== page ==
Google talking with auto-makers to manufacture pod cars

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Google might have forged ahead when it comes to driverless vehicles, showing the world what they might look like in the future, but it has reiterated over and over that it isn’t in the business of making cars. It has made some, out of necessity to test its prototype ideas, but it isn’t interested in competing head to head with the companies that have been making cars for decades. And why would it? Chances are it would lose. What it is interested in doing though, is teaming up with established companies to help it produce its idea of the future and that’s why it’s recently been chatting with several companies to figure out how it’s going to work.

This news was announced at the Automotive News World Congress event last week, where head of Google’s automated car development, Chris Urmson, said that the search giant had been in talks with General Motors, Ford, Toyota, Daimler and Volkswagon to help increase the rate with which its fully automated vehicles could be released into the wild.

“We’d be remiss not to talk to the biggest auto manufacturers. They’ve got a lot to offer,” he said (via Dezeen).

“At some point, we’re going to be looking to find partners to build complete vehicles and bring the technology to market,” he explained. “For us to jump in and say that we can do this better, that’s arrogant.”

podcar

As it stands, Google has done a lot of the groundwork when it comes to the sensors being used in the vehicles, allowing them to track potential and actual obstructions, travel at speeds up to 25 miles per hour without intervention on over 700,000 miles of roadway. However they haven’t been shown to be capable of travelling at higher speeds or able to navigate country roads like those found in the UK, or during bad weather like fog and snow.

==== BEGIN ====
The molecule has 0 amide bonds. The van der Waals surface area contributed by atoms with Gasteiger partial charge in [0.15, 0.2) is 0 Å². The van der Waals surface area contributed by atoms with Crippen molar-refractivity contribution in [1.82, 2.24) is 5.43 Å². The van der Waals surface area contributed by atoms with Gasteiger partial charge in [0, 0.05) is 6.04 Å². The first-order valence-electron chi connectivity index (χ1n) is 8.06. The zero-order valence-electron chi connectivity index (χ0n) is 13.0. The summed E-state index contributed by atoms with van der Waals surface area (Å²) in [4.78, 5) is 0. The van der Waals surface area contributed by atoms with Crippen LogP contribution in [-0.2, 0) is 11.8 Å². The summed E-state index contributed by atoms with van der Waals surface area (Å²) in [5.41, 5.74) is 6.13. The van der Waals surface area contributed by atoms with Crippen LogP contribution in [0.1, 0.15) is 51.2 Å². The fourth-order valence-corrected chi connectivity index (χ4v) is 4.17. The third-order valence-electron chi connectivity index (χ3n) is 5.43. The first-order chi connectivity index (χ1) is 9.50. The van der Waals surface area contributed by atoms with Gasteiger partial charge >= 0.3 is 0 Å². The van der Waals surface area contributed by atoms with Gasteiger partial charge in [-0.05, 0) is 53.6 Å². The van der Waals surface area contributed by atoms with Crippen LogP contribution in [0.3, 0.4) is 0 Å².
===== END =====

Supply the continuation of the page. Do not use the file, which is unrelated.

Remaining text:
That’s where the expertise of other auto makers will come in, which have been developing not only vehicles for many years, but also their own automated features.

During the show Urson explained that the manufacturers Google had been speaking with, would allow the search giant to develop new concepts for its automated vehicles and that he expects the final consumer ready version of the Google pod car, to look very different from how it does today.

One of the big changes it will have to make before its cars hit the road though, is adding controls like a steering wheel and pedals. While Google and many others want to see automated vehicles take control all of the time, governments aren’t happy with the idea (and of not having someone to blame if it goes wrong) so they want the controls there so that a person can take control in the case of an accident.

Urmson also said that something Google was looking to do with its connected cars, was add them to a network where all of the vehicles could talk to one another and provide information on the go, thereby updating them all on potential traffic problems or allowing them to travel in convoys to save fuel.

 

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Jon Martindale is an English author and journalist, who's written for a number of high-profile technology news outlets, covering everything from the latest hardware and software releases, to hacking scandals and online activism.